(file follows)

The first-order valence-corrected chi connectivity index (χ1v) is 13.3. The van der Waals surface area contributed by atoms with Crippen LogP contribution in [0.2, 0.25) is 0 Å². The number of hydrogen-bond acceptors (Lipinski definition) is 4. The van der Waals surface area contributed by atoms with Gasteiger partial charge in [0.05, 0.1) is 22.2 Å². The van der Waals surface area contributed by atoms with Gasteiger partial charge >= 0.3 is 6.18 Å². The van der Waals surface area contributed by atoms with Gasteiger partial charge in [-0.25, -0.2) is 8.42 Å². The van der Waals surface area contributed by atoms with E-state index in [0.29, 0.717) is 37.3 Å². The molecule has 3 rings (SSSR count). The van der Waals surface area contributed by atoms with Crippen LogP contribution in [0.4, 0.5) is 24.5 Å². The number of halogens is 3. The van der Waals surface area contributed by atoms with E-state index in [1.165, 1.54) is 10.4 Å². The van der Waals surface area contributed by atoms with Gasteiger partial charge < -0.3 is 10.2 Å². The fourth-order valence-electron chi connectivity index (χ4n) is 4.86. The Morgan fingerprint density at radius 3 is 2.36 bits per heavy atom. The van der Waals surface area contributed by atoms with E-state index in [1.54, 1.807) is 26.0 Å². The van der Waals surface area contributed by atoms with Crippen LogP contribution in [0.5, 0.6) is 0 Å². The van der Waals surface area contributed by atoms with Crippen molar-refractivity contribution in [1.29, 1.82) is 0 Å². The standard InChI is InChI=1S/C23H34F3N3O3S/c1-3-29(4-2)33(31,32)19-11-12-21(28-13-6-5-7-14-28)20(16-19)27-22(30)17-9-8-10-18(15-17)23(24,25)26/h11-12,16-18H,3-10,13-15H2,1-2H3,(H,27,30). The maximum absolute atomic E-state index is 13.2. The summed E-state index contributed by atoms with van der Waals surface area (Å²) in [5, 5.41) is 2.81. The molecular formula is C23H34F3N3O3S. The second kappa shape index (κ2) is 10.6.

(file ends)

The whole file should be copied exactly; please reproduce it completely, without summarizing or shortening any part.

The first-order valence-corrected chi connectivity index (χ1v) is 13.3. The van der Waals surface area contributed by atoms with Crippen LogP contribution in [0.2, 0.25) is 0 Å². The number of hydrogen-bond acceptors (Lipinski definition) is 4. The van der Waals surface area contributed by atoms with Gasteiger partial charge in [0.05, 0.1) is 22.2 Å². The van der Waals surface area contributed by atoms with Gasteiger partial charge >= 0.3 is 6.18 Å². The van der Waals surface area contributed by atoms with Gasteiger partial charge in [-0.25, -0.2) is 8.42 Å². The van der Waals surface area contributed by atoms with E-state index in [0.29, 0.717) is 37.3 Å². The molecule has 3 rings (SSSR count). The van der Waals surface area contributed by atoms with Crippen LogP contribution in [0.4, 0.5) is 24.5 Å². The number of halogens is 3. The van der Waals surface area contributed by atoms with E-state index in [1.165, 1.54) is 10.4 Å². The van der Waals surface area contributed by atoms with Gasteiger partial charge < -0.3 is 10.2 Å². The fourth-order valence-electron chi connectivity index (χ4n) is 4.86. The Morgan fingerprint density at radius 3 is 2.36 bits per heavy atom. The van der Waals surface area contributed by atoms with E-state index in [1.54, 1.807) is 26.0 Å². The van der Waals surface area contributed by atoms with Crippen LogP contribution in [0.5, 0.6) is 0 Å². The van der Waals surface area contributed by atoms with Crippen molar-refractivity contribution in [1.29, 1.82) is 0 Å². The standard InChI is InChI=1S/C23H34F3N3O3S/c1-3-29(4-2)33(31,32)19-11-12-21(28-13-6-5-7-14-28)20(16-19)27-22(30)17-9-8-10-18(15-17)23(24,25)26/h11-12,16-18H,3-10,13-15H2,1-2H3,(H,27,30). The maximum absolute atomic E-state index is 13.2. The summed E-state index contributed by atoms with van der Waals surface area (Å²) in [5, 5.41) is 2.81. The molecular formula is C23H34F3N3O3S. The second kappa shape index (κ2) is 10.6.